Government has failed to tackle the “culture of cronyism” that has once again been brought to light in the Greensill lobbying row because civil servants and politicians who are about to retire “don’t want to have the conversation”, an influential MP has said.
Sir Bernard Jenkin said today that the unfolding scandal in which David Cameron is alleged to have lobbied ministers on behalf of Greensill Capital revealed a culture that was “not acceptable” to the public.
Jenkin, who chairs parliament’s Liaison Committee and previously led the Public Administration and Constitutional Affairs Committee for 10 years, said the ex-PM’s behaviour reflected “a culture, a very casual way of running governments and running the country that didn’t start with David Cameron… this very informal way of conducting relationships about very important matters and the distribution of managing public money”.
“It’s been a culture in Whitehall that’s been building up for a very long time, that the people you deal with, the contracts you let, the businesses you deal with or regulate while you’re in government, you can then go and get a job with or benefit from when you leave government,” he told the BBC Radio 4 Today programme.
He said that while he would not pass judgement on Cameron, most of the public would find the practice “questionable”.
But he said reforming the rules on where former civil servants or ministers can work, or when they can take up new appointments, would not fix the problem. At the moment, they must seek approval from the Advisory Committee on Business Appointments to take up any new post in the two years after leaving government.
He also called Acoba “toothless”, because it cannot hand out sanctions to former ministers and officials.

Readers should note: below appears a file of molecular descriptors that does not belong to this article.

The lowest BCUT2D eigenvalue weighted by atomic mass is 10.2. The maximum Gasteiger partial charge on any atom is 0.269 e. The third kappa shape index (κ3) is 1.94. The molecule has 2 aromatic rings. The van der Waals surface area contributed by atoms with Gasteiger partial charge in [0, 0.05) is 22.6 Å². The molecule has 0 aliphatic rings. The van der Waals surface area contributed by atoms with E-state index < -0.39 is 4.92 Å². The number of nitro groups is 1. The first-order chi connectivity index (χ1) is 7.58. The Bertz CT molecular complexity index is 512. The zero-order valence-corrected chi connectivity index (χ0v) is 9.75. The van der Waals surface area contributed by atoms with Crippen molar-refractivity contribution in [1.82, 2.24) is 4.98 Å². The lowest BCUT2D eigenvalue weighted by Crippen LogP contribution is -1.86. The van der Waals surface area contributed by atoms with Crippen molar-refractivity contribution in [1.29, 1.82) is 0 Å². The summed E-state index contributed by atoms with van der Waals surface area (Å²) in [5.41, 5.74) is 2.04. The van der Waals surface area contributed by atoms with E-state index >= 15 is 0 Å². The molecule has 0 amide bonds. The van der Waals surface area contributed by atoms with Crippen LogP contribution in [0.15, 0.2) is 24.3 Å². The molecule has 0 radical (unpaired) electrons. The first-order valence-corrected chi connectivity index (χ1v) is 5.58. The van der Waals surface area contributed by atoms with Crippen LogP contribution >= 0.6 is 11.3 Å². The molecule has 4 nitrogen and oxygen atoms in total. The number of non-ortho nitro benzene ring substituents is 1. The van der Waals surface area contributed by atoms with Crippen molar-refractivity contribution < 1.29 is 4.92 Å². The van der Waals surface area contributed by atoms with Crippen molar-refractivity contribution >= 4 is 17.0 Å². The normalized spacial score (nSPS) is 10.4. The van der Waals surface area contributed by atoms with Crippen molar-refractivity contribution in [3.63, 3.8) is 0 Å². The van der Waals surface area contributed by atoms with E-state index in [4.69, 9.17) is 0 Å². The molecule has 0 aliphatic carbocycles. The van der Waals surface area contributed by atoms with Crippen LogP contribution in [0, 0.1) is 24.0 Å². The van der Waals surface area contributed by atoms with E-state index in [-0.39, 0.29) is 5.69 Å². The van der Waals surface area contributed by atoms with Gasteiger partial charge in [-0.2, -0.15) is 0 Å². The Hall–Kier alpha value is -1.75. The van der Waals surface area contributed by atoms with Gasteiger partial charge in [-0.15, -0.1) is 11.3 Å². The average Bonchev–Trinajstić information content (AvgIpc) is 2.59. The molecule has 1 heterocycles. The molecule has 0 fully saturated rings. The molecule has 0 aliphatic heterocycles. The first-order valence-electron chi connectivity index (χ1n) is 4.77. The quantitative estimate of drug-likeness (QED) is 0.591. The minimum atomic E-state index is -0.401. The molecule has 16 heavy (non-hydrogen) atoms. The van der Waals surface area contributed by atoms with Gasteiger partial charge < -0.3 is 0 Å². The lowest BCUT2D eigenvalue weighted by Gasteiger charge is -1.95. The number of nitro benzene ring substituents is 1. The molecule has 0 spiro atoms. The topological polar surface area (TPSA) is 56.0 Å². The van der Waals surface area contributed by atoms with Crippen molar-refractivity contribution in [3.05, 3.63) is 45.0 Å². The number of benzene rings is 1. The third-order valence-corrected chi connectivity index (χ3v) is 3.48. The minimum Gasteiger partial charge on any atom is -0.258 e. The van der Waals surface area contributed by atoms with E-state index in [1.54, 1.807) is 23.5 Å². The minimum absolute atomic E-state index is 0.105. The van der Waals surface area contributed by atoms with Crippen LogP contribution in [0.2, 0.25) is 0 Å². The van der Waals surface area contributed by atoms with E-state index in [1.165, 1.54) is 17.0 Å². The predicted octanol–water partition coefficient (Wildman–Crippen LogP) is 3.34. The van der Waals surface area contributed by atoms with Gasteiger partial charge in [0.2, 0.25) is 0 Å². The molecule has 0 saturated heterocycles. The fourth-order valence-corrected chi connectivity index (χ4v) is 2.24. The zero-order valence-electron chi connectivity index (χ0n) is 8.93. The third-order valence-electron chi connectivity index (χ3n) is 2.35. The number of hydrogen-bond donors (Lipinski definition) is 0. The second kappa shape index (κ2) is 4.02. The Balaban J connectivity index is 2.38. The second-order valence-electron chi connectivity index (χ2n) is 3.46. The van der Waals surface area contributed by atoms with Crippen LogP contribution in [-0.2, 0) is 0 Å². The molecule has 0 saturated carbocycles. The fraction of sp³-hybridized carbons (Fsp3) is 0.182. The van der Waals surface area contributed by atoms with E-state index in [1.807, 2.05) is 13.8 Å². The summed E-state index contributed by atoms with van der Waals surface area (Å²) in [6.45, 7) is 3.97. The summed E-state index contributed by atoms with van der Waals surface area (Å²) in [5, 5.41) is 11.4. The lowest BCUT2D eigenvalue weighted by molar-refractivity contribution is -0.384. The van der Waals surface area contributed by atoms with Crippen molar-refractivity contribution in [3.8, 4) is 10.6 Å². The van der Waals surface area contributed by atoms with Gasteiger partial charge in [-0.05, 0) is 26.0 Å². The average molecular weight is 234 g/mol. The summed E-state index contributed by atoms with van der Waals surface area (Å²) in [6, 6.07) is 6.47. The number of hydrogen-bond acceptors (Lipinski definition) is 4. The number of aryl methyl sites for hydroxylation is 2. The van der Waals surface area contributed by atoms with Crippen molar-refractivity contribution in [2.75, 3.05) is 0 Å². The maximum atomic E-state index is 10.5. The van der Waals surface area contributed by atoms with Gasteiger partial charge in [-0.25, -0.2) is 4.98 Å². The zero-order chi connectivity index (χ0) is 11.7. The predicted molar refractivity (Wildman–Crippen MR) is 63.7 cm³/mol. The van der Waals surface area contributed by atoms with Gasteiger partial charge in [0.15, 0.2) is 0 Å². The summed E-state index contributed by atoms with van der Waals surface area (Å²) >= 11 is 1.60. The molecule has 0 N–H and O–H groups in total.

He said a cultural change would be needed instead, which must be driven by changes to the civil service and ministerial codes.
“The lamest excuse for anything is ‘it was within the rules, I haven’t broken any rules’. What you need is a much stronger expectation generated in public life, that when people try and insinuate that ‘when you leave public life, we might be able to do something for you,’ you should report that, that should be called out.” He said this practice should be embedded in the ministerial and civil service codes to ward off “implied offers”.
Asked whether there should be a public inquiry into the Greensill scandal, Jenkin said the “sensible thing” would be to ask the prime minister’s adviser on ethics and the ministerial code to conduct such a code.
However, he noted that there has been no such adviser in place since Sir Alex Allan resigned from the role over Boris Johnson’s handling of an inquiry into bullying by home secretary Priti Patel.
“The sooner there is a new appointment, the better,” he said. “As soon as one is appointed, and I hope it’s very soon, that’s the person who should conduct an inquiry. And I hope it’s a condition that that person shouldn’t take the job unless they can do this.”
“This subject has been avoided for years and years,” he added. “There are too may at the top of politics and the top of the civil service who don’t want this conversation to happen because they’re about to retire.”
Asked how he thought the Greensill affair had affected public confidence in government, Jenkin said: “This is pretty devastating, pretty corrosive. It is exactly the kind of cronyism that we campaigned against in opposition and the Labour Party are now campaigning against in opposition. We ought to do something about it, and it starts with the civil service code and the ministerial code.”